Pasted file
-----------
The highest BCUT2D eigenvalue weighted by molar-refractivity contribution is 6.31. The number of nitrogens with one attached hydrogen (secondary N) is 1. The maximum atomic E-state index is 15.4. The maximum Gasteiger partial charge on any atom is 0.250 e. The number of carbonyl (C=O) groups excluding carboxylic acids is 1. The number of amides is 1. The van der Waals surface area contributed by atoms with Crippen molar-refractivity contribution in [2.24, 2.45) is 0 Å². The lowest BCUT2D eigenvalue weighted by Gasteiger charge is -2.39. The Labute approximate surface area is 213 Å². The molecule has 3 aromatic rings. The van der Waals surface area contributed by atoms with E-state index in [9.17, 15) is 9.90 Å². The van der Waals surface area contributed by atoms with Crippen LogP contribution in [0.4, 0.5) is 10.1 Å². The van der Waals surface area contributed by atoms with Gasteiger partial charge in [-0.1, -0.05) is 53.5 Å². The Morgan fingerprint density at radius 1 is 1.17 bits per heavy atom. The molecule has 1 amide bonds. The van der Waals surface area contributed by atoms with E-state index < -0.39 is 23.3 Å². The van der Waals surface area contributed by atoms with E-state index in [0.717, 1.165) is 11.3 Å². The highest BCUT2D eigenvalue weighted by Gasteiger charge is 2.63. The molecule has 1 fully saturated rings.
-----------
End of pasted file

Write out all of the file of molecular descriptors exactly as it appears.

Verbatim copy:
The highest BCUT2D eigenvalue weighted by molar-refractivity contribution is 6.31. The number of nitrogens with one attached hydrogen (secondary N) is 1. The maximum atomic E-state index is 15.4. The maximum Gasteiger partial charge on any atom is 0.250 e. The number of carbonyl (C=O) groups excluding carboxylic acids is 1. The number of amides is 1. The van der Waals surface area contributed by atoms with Crippen molar-refractivity contribution in [2.24, 2.45) is 0 Å². The lowest BCUT2D eigenvalue weighted by Gasteiger charge is -2.39. The Labute approximate surface area is 213 Å². The molecule has 3 aromatic rings. The van der Waals surface area contributed by atoms with E-state index in [9.17, 15) is 9.90 Å². The van der Waals surface area contributed by atoms with Crippen LogP contribution in [0.4, 0.5) is 10.1 Å². The van der Waals surface area contributed by atoms with Gasteiger partial charge in [-0.1, -0.05) is 53.5 Å². The Morgan fingerprint density at radius 1 is 1.17 bits per heavy atom. The molecule has 1 amide bonds. The van der Waals surface area contributed by atoms with E-state index < -0.39 is 23.3 Å². The van der Waals surface area contributed by atoms with E-state index in [0.717, 1.165) is 11.3 Å². The highest BCUT2D eigenvalue weighted by Gasteiger charge is 2.63. The molecule has 1 fully saturated rings.